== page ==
Designing With Light

The Art, Science, and Practice of Architectural Lighting Design
by Jason Livingston

Quality lighting design is a critical component of any architectural space.  While businesses, institutions and individuals are all demanding better lighting, the challenges for designers, from keeping up with new technologies to complying with energy efficiency laws, are multiplying.  It’s a struggle for an active professional to stay up to date, and even more difficult for educators to find a textbook that is current, relevant, and focused on design.  Designing with Light: The Art, Science and Practice of Architectural Lighting Design  does this from a unique perspective.

First, I emphasize design as a multi-pronged process.  All lighting textbooks identify the functional components of lighting design such as appropriate illumination for tasks, balance of task and background brightness, and providing a pleasing environment.  I take a  more expansive view and ask the reader to consider the practical requirements of lighting design, the aesthetic role of lighting in an architectural space , and the artistic the use of light to create a design that is more complex and nuanced.  This is the approach I take in my own work, where the first question I ask is not, “What are the visual tasks?” but “How should this space look and feel?”

Second, I give great emphasis to the topic of color.  I not only explain the important components of color such as color temperature and color rendition, but also discuss them as elements of perception and design.  I discuss related psychological and physiological topics, such as color constancy, and the cultural connotations of color to give the reader a thorough understanding of color and color perception.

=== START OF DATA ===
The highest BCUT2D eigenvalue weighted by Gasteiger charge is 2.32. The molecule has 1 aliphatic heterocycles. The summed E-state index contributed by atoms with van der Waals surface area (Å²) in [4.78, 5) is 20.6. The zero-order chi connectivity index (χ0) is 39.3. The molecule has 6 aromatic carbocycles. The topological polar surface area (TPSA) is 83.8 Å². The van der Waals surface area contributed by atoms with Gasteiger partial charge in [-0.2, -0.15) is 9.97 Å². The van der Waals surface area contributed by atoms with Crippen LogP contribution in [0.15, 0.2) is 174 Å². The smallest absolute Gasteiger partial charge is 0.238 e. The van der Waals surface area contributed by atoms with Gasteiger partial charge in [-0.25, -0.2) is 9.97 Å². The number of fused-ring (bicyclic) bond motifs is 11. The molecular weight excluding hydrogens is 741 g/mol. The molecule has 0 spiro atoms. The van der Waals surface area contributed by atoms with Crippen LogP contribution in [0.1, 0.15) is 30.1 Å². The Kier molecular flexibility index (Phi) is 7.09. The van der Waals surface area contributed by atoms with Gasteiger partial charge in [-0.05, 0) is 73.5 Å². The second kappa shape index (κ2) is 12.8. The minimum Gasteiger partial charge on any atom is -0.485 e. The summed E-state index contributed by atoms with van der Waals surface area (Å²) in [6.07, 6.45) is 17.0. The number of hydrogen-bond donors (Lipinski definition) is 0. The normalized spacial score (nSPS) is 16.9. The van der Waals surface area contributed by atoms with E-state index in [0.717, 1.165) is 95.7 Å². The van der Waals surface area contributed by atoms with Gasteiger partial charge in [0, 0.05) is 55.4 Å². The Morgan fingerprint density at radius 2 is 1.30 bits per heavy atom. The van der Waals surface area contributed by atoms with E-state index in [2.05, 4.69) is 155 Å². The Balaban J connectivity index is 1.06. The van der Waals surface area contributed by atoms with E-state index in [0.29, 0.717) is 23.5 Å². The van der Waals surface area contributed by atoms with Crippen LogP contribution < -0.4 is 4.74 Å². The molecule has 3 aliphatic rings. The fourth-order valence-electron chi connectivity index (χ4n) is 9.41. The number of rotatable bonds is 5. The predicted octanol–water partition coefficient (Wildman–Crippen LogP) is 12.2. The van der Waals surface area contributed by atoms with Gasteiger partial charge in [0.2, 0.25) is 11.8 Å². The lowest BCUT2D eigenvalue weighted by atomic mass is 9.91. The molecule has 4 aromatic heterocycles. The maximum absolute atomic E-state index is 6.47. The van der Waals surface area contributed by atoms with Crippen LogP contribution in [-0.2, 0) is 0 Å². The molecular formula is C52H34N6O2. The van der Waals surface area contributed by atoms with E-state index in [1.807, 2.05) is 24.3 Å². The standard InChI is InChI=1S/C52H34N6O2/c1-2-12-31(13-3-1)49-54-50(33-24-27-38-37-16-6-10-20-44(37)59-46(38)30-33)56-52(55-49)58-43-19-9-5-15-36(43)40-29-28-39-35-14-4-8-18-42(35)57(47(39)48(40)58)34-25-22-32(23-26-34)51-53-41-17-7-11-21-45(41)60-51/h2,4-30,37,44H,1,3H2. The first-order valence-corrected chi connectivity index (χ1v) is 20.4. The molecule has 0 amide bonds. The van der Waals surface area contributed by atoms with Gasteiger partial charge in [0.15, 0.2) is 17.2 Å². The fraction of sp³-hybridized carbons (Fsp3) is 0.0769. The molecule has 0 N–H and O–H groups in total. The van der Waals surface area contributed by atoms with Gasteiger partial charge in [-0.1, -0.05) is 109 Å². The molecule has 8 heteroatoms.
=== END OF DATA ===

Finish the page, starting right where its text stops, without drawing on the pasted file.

Third, there are several major trends affecting the lighting design profession.  First among them are the phase-out of many incandescent lamps and the technologies that is replacing incandescence.  The worldwide emphasis on compact fluorescent and LED light sources requires students and practitioners to thoroughly understand these technologies, both their advantages and their shortcomings.  Next, the expanding and tightening of energy code legislation, which restricts the amount of power that can be allotted to lighting in commercial buildings, creates new design challenges.  Finally, I have included a chapter on light and health.  At this time, there are no regulatory requirements for lighting designers regarding protecting or promoting health through light and lighting design.  However, as ongoing research provides more information about the connection between the two, lighting designers will certainly have to be able to discuss the topic with clients and collaborators, and may choose or be required to integrate some of the research into their practice.  It is time to add this topic to lighting design education.

Finally, I am interested in history and know that others are, too.  I have included a brief introductory background on many topics to give the readers a historical perspective and introduce them to the pioneers and discoverers that lead to today’s profession.

Read the Table of Contents.